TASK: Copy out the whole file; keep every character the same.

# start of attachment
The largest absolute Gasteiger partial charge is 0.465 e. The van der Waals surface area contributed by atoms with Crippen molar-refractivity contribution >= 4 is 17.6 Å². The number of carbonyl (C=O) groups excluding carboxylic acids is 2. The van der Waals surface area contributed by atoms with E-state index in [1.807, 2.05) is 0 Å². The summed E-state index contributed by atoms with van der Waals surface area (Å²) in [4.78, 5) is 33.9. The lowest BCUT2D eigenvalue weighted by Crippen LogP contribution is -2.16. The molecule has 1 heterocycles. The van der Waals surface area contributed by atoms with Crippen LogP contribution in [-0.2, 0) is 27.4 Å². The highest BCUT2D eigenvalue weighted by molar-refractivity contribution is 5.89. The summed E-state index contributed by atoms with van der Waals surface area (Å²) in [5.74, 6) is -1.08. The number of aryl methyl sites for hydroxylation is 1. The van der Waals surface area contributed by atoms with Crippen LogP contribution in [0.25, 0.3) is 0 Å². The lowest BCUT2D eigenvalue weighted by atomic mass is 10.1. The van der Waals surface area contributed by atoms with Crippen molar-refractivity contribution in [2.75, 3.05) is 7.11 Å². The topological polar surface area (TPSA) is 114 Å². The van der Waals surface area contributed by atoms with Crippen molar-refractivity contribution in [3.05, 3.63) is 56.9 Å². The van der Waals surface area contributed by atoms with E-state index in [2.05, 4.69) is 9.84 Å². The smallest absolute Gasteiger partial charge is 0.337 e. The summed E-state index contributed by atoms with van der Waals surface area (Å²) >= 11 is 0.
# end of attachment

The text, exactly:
The largest absolute Gasteiger partial charge is 0.465 e. The van der Waals surface area contributed by atoms with Crippen molar-refractivity contribution >= 4 is 17.6 Å². The number of carbonyl (C=O) groups excluding carboxylic acids is 2. The van der Waals surface area contributed by atoms with E-state index in [1.807, 2.05) is 0 Å². The summed E-state index contributed by atoms with van der Waals surface area (Å²) in [4.78, 5) is 33.9. The lowest BCUT2D eigenvalue weighted by Crippen LogP contribution is -2.16. The molecule has 1 heterocycles. The van der Waals surface area contributed by atoms with Crippen LogP contribution in [-0.2, 0) is 27.4 Å². The highest BCUT2D eigenvalue weighted by molar-refractivity contribution is 5.89. The summed E-state index contributed by atoms with van der Waals surface area (Å²) in [5.74, 6) is -1.08. The number of aryl methyl sites for hydroxylation is 1. The van der Waals surface area contributed by atoms with Crippen LogP contribution in [0.25, 0.3) is 0 Å². The lowest BCUT2D eigenvalue weighted by atomic mass is 10.1. The van der Waals surface area contributed by atoms with Crippen molar-refractivity contribution in [2.75, 3.05) is 7.11 Å². The topological polar surface area (TPSA) is 114 Å². The van der Waals surface area contributed by atoms with Crippen molar-refractivity contribution in [3.05, 3.63) is 56.9 Å². The van der Waals surface area contributed by atoms with E-state index in [2.05, 4.69) is 9.84 Å². The smallest absolute Gasteiger partial charge is 0.337 e. The summed E-state index contributed by atoms with van der Waals surface area (Å²) >= 11 is 0.